In Hot Pursuit of the Literary Thrill
In Thrill Me, Benjamin Percy seeks to educate and entertain with essays on the craft of fiction
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Craft books are tricky. In an era inundated with YouTube tutorials, WikiHow entries, life hack listicles, and Reddit explainer threads, the act of keeping a reader interested for 150+ pages of how-tos — let alone bringing that reader to the book in the first place — is a tall order.
Enter Benjamin Percy’s Thrill Me: Essays on Fiction (Graywolf), which probably deserves a crunchier subtitle. (“How to Succeed in Writing Stories Without Really MFAing” and “How I Learned to Stop Fetishizing Realism and Love Genre Writing” are two descriptive, if egregious, non-contenders.) Percy’s bona fides are wide-ranging and robust. After cutting his teeth with The Wilding, a literary debut with a twist of the gothic, Percy jumped into the genre writing he’d loved as a kid with supernatural thriller Red Moon and post-apocalyptic road trip thriller The Dead Lands. He also writes the Green Arrow and Teen Titans series for DC Comics.
Thrills are Percy’s specialty and calling, in case you hadn’t noticed, and a plot that keeps the reader seeking answers is his Holy Grail. His appetite for skillful storytelling is admirably indiscriminatory. Over the 15 essays that make up Thrill Me, Percy cites authors ranging from T.S. Eliot to Annie Proulx and praises the plotting and execution of Steven Spielberg’s Jaws and Cormac McCarthy’s Blood Meridian in equal measure.
So, naturally, Percy endeavors to imbue these essays on the craft of fiction with the same sort of muscled tale-spinning found in both his favorite works and his own creations — and by and large, it’s a winning strategy. The prose, much of which was originally designed for delivery as lectures at writing workshops, is clean and clear, woven with an abundance of anecdotes and references that work as more than a perfunctory performance of subject knowledge. His textual exegesis, that gold standard of literary criticism, is crisp and pithy, serving the essays and their flows and rhythms rather than overwhelming with shows of erudition.
The book treads little new ground, but Percy makes style count, and the willingness to move beyond the standard-issue, well-worn “this is how fiction works” sort of deal is a huge boon — in other words, you’ll find no James Woodsian paens to free indirect style here. Percy also stresses that while there are certain objective requirements for good fiction, personal preference is also a huge part of the writing and reading process. This makes the author relatable to an audience outside the typical gathering of literary minds, and his appreciation for the master storytellers of genre fiction — Stephen King, for instance — who he holds in equal esteem to more hifalutin authors like McCarthy and Proulx, Jhumpa Lahiri and George Saunders, is refreshing. Genre has long been belittled in the world of letters, and when accepted, that acceptance is usually grudging. Percy dives in head first, and his enthusiasm, in conjunction with his eye for substance and style and his skillful explication, prove a heady mix.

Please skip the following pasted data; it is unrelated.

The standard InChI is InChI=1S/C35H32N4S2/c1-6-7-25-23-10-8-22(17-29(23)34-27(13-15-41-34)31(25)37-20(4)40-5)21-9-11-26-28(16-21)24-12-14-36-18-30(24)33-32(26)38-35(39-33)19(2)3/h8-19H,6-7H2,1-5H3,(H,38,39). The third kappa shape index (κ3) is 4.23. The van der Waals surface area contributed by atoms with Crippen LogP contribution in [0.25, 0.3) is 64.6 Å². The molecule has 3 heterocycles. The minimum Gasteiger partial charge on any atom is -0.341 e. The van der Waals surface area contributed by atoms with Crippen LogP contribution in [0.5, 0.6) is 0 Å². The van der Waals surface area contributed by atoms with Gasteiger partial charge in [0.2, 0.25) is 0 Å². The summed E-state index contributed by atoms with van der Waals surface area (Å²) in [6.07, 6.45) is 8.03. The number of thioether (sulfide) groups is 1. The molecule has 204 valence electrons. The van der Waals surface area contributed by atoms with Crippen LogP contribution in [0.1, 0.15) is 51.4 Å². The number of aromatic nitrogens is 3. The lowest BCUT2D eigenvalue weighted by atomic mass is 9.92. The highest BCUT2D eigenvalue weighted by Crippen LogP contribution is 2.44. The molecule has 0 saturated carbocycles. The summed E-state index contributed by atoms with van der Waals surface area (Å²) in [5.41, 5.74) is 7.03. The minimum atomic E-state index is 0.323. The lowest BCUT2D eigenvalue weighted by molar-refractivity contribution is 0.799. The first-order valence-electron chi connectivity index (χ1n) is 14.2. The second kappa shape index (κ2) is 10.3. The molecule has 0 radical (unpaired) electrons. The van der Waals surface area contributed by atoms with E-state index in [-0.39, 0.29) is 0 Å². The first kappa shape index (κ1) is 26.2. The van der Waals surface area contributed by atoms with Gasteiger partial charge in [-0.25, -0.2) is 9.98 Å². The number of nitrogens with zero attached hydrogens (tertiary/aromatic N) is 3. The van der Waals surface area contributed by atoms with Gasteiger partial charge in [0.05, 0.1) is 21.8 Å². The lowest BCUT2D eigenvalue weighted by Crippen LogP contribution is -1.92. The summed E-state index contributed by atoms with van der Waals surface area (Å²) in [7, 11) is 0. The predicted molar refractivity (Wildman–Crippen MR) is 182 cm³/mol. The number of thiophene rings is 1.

That said, for many writers, who comprise the typical audience of such a book, there’s not much new here. Thrill Me is comprehensive in its scope, touching on most of the important pieces of storycraft from stylistic choices to character development, but in part because it’s just over 170 pages, it simply doesn’t have the space to do more than just that — touch on. It does so with character and vigor, and with a joyful populist tone, but rarely does it delve deep.
Percy’s genre touchstones, too, often skim the surface, both in choice and content. While Jaws may rarely get a namecheck in a literary essay on narrative plotting, there’s more than enough film criticism available that better explains the genius of Robert Shaw’s U.S.S. Indianapolis monologue in terms of narrative construction and delivery. And Percy’s penchant for the neat wrap-up — multiple essays, including the titular essay, end with a line regurgitating their titles — occasionally grates.
That said, even when they feel a bit too easy, Percy’s essays are expertly constructed. They neatly balance the objective and subjective, formal and informal, literary and genre. They educate and entertain. They lead you quickly to the book’s end. They are, in other words, never boring. For a book entitled Thrill Me, that is just as it should be.